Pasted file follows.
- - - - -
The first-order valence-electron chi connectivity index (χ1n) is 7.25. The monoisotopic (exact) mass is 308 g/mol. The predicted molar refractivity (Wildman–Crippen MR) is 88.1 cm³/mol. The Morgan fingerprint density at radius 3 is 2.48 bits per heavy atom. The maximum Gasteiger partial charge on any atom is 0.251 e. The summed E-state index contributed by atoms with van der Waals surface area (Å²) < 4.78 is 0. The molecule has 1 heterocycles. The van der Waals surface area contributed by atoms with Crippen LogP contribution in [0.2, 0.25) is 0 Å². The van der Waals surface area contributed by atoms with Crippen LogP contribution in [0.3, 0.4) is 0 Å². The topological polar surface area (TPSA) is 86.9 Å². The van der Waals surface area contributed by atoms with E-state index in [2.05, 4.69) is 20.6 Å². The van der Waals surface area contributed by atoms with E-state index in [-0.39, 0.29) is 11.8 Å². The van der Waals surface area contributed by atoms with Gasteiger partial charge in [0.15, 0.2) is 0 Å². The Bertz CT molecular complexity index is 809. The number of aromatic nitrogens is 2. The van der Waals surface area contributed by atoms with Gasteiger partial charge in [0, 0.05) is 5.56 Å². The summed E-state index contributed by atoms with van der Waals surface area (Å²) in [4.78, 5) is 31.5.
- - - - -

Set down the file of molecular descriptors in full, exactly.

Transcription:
The first-order valence-electron chi connectivity index (χ1n) is 7.25. The monoisotopic (exact) mass is 308 g/mol. The predicted molar refractivity (Wildman–Crippen MR) is 88.1 cm³/mol. The Morgan fingerprint density at radius 3 is 2.48 bits per heavy atom. The maximum Gasteiger partial charge on any atom is 0.251 e. The summed E-state index contributed by atoms with van der Waals surface area (Å²) < 4.78 is 0. The molecule has 1 heterocycles. The van der Waals surface area contributed by atoms with Crippen LogP contribution in [0.2, 0.25) is 0 Å². The van der Waals surface area contributed by atoms with Crippen LogP contribution in [0.3, 0.4) is 0 Å². The topological polar surface area (TPSA) is 86.9 Å². The van der Waals surface area contributed by atoms with E-state index in [2.05, 4.69) is 20.6 Å². The van der Waals surface area contributed by atoms with E-state index in [-0.39, 0.29) is 11.8 Å². The van der Waals surface area contributed by atoms with Gasteiger partial charge in [0.15, 0.2) is 0 Å². The Bertz CT molecular complexity index is 809. The number of aromatic nitrogens is 2. The van der Waals surface area contributed by atoms with Gasteiger partial charge in [0, 0.05) is 5.56 Å². The summed E-state index contributed by atoms with van der Waals surface area (Å²) in [4.78, 5) is 31.5.